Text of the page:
To study the patterns of activation of the P600 waveform of the event-related potentials (EEG) during a working memory task (digit span test) and whether these patterns are radiofrequency exposure and gender dependent.
The P600 component is related to linguistic processes and working memory.
Two different groups took part in two separate experiments. The first group consisted of 19 healthy subjects (9 men and 10 women). In the second experiment 20 individuals participated (10 men, 10 women). One group was exposed to 900 MHz signal and the other group to 1800 MHz. The subjects performed the memory test (digit span test) 52 times and the duration of one recording was about 45 minutes. Each subject performed the test twice (with and without exposure). Each task started with a warning stimulus signal tone of either low (500 Hz) or high frequency (3000 Hz). At the end of the number sequence presentation, the same tone was repeated and the subjects had to recall the numbers in the same (500 Hz) or in the opposite order (3000 Hz tone).
|Exposure duration||about 45 min.|
|Distance between exposed object and exposure source||20 cm|
|Chamber||tests performed in a Faraday room|
|Setup||dipole antenna fixed near the volunteer's right ear; warning signal and auditory tasks were presented via a non-metallic earphone|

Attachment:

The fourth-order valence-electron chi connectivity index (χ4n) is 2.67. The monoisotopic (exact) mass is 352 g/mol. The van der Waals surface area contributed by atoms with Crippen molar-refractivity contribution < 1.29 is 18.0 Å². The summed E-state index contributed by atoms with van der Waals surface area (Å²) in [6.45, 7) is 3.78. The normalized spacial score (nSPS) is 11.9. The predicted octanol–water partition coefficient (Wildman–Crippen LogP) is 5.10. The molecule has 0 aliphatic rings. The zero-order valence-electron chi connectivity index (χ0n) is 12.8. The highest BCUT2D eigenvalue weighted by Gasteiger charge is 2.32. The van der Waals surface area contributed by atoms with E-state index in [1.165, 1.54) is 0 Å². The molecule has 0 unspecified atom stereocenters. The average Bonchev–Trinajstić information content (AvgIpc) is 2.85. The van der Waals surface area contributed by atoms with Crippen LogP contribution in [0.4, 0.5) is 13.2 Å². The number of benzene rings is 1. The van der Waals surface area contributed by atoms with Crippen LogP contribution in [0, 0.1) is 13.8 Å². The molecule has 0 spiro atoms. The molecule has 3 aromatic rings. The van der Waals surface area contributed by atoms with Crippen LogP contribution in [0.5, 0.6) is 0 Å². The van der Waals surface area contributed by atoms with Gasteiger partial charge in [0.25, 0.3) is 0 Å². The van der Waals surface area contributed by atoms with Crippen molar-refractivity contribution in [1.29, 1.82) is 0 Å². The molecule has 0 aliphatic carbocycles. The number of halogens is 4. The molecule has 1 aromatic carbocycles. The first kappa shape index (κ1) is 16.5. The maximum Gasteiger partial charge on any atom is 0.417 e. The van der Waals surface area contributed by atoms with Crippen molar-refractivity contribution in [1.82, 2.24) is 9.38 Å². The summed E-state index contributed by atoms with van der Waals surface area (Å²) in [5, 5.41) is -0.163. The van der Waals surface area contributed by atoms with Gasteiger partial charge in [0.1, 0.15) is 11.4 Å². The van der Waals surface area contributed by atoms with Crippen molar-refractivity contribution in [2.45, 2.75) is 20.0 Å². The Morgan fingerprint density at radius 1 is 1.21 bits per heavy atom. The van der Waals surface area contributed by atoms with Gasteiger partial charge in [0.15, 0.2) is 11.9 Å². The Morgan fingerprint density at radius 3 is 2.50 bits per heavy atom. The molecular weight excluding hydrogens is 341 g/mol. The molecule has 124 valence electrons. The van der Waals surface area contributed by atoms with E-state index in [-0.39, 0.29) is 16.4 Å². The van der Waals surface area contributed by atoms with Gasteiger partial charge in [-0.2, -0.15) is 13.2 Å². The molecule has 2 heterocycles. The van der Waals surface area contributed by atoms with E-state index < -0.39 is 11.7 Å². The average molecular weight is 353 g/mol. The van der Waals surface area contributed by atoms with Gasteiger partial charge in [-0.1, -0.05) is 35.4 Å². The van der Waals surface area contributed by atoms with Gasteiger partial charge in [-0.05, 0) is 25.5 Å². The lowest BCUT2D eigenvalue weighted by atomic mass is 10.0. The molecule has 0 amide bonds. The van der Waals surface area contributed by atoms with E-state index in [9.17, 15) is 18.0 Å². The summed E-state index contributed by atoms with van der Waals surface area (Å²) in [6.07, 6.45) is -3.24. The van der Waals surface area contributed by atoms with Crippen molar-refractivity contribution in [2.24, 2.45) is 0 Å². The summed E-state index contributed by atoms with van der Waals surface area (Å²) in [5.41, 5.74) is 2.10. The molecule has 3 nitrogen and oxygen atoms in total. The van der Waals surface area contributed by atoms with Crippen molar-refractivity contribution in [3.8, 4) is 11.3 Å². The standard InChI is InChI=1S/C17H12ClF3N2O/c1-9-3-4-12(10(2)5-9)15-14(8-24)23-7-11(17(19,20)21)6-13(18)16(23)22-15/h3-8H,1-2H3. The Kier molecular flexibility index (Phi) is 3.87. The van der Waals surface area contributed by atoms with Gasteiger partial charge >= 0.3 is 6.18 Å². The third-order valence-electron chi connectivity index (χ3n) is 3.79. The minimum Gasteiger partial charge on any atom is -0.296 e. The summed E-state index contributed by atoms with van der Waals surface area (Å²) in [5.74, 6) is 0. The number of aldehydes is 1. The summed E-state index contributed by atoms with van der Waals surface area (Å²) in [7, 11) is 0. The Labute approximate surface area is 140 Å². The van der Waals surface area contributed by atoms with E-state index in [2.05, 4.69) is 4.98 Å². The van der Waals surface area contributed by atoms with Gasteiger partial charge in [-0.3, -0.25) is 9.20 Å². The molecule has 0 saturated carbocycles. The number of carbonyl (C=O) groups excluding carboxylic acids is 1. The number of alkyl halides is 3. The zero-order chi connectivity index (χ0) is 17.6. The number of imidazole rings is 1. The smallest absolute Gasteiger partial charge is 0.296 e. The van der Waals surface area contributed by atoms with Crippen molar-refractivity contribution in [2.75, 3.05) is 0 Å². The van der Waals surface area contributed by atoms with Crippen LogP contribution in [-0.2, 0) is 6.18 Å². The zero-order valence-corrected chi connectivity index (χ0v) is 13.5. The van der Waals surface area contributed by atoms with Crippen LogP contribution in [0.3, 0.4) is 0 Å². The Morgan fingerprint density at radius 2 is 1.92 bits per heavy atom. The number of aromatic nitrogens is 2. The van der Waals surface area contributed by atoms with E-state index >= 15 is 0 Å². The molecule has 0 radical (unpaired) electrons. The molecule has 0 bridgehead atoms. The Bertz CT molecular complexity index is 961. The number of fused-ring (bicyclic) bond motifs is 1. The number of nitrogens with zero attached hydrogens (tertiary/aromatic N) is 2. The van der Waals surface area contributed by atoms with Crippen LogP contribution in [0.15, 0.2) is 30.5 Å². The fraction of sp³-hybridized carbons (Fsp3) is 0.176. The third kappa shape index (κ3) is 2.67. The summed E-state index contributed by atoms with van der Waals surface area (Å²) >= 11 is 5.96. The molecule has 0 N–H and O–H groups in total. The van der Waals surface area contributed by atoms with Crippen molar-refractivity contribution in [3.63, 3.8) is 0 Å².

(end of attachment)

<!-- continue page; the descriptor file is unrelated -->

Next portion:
|Sham exposure||A sham exposure was conducted.|
Both principal component analysis and analysis of variance produced congruent results, showing that activation of the P600 component occurs early and more intensely in the region of the posterior EEG electrodes and in a less intense manner in the central electrodes. Conversely, the activation at the anterior electrodes arises later with a considerably reduced intensity.
In the absence of the radiofrequency electromagnetic field female subjects exhibited significantly lower amplitudes at anterior electrodes and earlier latencies at central electrodes than male subjects. These differences disappear under radiofrequency exposure. Thus, the P600 component follows distinct patterns of activation in the anterior, central and posterior brain areas and gender differences are observed simultaneously at several electrodes within these areas.